Shinsakuto katana by Higo Koretada


A katana by the shinsakuto smith, Higo Kikuchi ju Koretada, in very good conteporary buke zukuri mounts with Edo jidai tsuba and menuki.

Nagasa: 73.5 cm (28.9")

Motohaba: 33 mm Sakihaba: 25 mm

Motokasane: 7 mm Sakikasane: 5 mm

Nakago: Ubu kuri jiri with kiri yasuri. One mekugi ana

Katana mei: 肥後菊池住惟忠 Higo Kikuchi ju Koretada

Katana ura: Hinoe inu nen kyu gatsu kitsu jitsu (Year of the dog, 9th month, an auspicious day. September, 2006).

Higo Kikuchi ju Koretada (肥後菊池住惟忠) is an active sword smith in Kumamoto. His given name is Otsuka Koretada. He lives in Kumono town, Oaza, Kikuchi-city. He has been recognized thirteen times in the annual NBTHK Shinsakuto contest at the Yushu, Doryoku, and Nyusen levels.

This blade is a well-formed, graceful shinogi zukuri katana with torii zori, okissaki, narrow shinogi ji, raised shinogi, and iori mune. The steel is forged in a fine running itame showing some chikei. The hamon is a gentle notare-based gunome midare in nie with profuse nie, ashi, and running kinsuji and inazuma. The pattern of the hamon continues into the boshi ending in komaru. The bohi on both sides runs into the koshinogi and ends in kaki nagashi about an inch below the machi.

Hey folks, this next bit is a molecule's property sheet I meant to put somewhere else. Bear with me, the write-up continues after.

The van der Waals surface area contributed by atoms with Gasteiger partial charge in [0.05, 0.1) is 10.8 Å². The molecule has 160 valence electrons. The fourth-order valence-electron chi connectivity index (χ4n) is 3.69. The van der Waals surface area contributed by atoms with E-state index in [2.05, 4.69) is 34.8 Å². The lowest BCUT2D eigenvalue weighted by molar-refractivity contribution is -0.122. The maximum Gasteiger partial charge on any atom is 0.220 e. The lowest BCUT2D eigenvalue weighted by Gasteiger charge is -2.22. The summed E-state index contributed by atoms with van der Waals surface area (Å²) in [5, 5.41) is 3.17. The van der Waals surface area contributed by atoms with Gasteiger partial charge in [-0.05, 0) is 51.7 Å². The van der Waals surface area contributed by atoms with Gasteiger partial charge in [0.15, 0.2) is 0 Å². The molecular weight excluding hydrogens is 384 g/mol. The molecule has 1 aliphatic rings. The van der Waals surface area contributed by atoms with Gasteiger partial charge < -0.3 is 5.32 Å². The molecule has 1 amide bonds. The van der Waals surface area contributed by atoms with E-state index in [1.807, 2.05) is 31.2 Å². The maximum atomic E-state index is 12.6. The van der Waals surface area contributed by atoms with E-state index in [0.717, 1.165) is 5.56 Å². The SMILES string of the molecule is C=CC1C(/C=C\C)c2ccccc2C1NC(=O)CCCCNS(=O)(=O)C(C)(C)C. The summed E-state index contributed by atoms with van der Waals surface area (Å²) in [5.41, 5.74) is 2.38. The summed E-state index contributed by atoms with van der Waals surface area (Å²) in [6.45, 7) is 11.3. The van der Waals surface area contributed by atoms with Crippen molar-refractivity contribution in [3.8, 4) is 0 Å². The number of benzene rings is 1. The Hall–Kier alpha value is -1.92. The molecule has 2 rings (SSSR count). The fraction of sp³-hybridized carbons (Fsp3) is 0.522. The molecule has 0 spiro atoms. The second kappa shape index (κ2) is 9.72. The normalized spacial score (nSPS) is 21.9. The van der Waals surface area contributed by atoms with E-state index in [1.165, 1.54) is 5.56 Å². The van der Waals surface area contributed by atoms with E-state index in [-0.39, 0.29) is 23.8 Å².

The buke zukuri mounts include a pristine polished black lacquer saya with horn kojiri, koiguchi, and kurikata. The tsuka is wrapped in gold silk itomaki. The menuki appear to be Edo period and are in a floral pattern in shakudo and gold leaf. The fuchi-kashira appear to be contemporary and are a floral pattern on an ishime ground. They appear to be lacquer over copper or brass. The mumei mokko iron tsuba appears to be mid to late Edo with a delicate floral pattern carved along the rim. The slightly raised body is finished in ishime. The plate is densely forged and there are profuse bones along the rim. The patina is a deep chocolate brown (the photos do not do it justice. It is a quality tsuba). The seppa are new and gold-plated. The contemporary sageo is a handsome black and white geometric weave in silk, and sets the rest of the koshirae off nicely. The habaki is one-piece, solid silver in a nicely made pattern.

In short, this blade and koshirae are aesthetically pleasing, nicely balanced, and should appeal to both the collector of shinsakuto and the martial artist.